Nick Gill always had a vision for athletic programs.
As the former girls' soccer coach at Friends School, Gill wanted to run the program like a professional organization, providing everything the players needed to be successful. That meant personally washing and drying their practice gear and game kits every day. Gill also made sure his players had the opportunity to compete under the lights at Loyola University so they could experience a Division I college atmosphere.
Gill's success with running the Friends program, along with his work in the school's admissions department, helped him land the athletic director position at Mercy High School this year. At the age of 29, he's the youngest athletic director in the Interscholastic Athletic Association of Maryland.
"When it was all said and done, I wanted my players to look back and miss playing soccer for my program," Gill said. "Then, one day, I decided that if given the opportunity, I want to take the same professional approach and apply it on a much larger scale, to an entire athletic program. Then, the next thing you know, the AD position at Mercy High School became available, and I was lucky enough to get the job."
One of the biggest challenges for Gill at Mercy was getting acclimated to a new environment. Friends was the first school for which he worked. As a result, there was a learning curve as far as getting to know the culture at Mercy.
A major influence for Gil is Greg Whitley, the current athletic director at Friends. Whitley provided Gill the opportunity to coach soccer and learn the intricacies of being a successful leader.
"Greg mentored me and helped me achieve the vision that I had for my soccer program while I was at Friends," Gill said. "I want to be able to give my coaches at Mercy the support Greg gave me while I was coaching at Friends. He believed in my ability and gave me the confidence to keep moving my program forward."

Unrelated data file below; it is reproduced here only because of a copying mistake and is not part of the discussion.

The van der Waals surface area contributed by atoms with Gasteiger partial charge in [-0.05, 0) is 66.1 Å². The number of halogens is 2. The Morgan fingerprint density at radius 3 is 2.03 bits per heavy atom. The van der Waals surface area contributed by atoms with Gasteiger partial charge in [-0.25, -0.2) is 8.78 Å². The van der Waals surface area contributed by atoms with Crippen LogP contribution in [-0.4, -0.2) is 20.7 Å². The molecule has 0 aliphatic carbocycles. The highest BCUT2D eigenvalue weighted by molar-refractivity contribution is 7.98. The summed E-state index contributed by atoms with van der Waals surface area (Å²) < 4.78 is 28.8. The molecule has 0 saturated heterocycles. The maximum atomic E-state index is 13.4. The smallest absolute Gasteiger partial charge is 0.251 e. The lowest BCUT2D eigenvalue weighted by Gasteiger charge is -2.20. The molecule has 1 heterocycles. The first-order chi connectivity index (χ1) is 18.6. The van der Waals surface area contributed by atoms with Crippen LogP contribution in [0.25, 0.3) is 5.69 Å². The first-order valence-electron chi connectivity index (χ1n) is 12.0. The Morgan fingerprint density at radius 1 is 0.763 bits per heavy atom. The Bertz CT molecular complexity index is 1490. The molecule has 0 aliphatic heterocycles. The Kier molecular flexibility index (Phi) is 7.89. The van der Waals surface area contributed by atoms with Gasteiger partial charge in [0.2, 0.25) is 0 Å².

Whitley said hard work, dedication and attention to detail are some of Gill's biggest attributes. Gill is the type of leader who is able to get every inch of ability out of his players, he said.
"He knows how to communicate and articulate his philosophy to parents and students so that everyone is on the same page," Whitley said. "He's a winner."
Gill also credits Andy Moore at Calvert Hall as one of his mentors. Gill played soccer for Moore at Calvert Hall, and that's where he honed his leadership skills. Moore, who no longer coaches the Cardinals, is the head of Calvert Hall's McMullen Scholars Program.
"He made me captain my senior year, and to this day, going undefeated and winning the MIAA championship for coach Moore is one of my top memories, in terms of athletics," Gill said. "Coach Moore then gave me my first taste of coaching when he gave me the opportunity to come back and serve as an assistant coach for him. The wonderful experience I had playing and coaching for Dr. Moore has pushed me to want to give that same experience to student-athletes that I now come in contact with."
Gill's long-term vision for Mercy is for the athletic program to mirror the school's core values, while creating a professional environment that gives student-athletes an experience they will always remember. Mercy already has a rich history of athletics, and he hopes to add to its strong foundation.
"I want to get our brand out there and have middle schoolers know that playing sports at Mercy High School will offer them a fantastic high school experience," Gill said. "Another rewarding experience has been working with Mary Ella Marion, Mercy's longtime athletic director. Mary Ella is now the dean of students at Mercy, and not a week goes by when I am not picking her brain about something. She is a legend in the athletic world, and I am very privileged to have her on campus. She has a wealth of knowledge."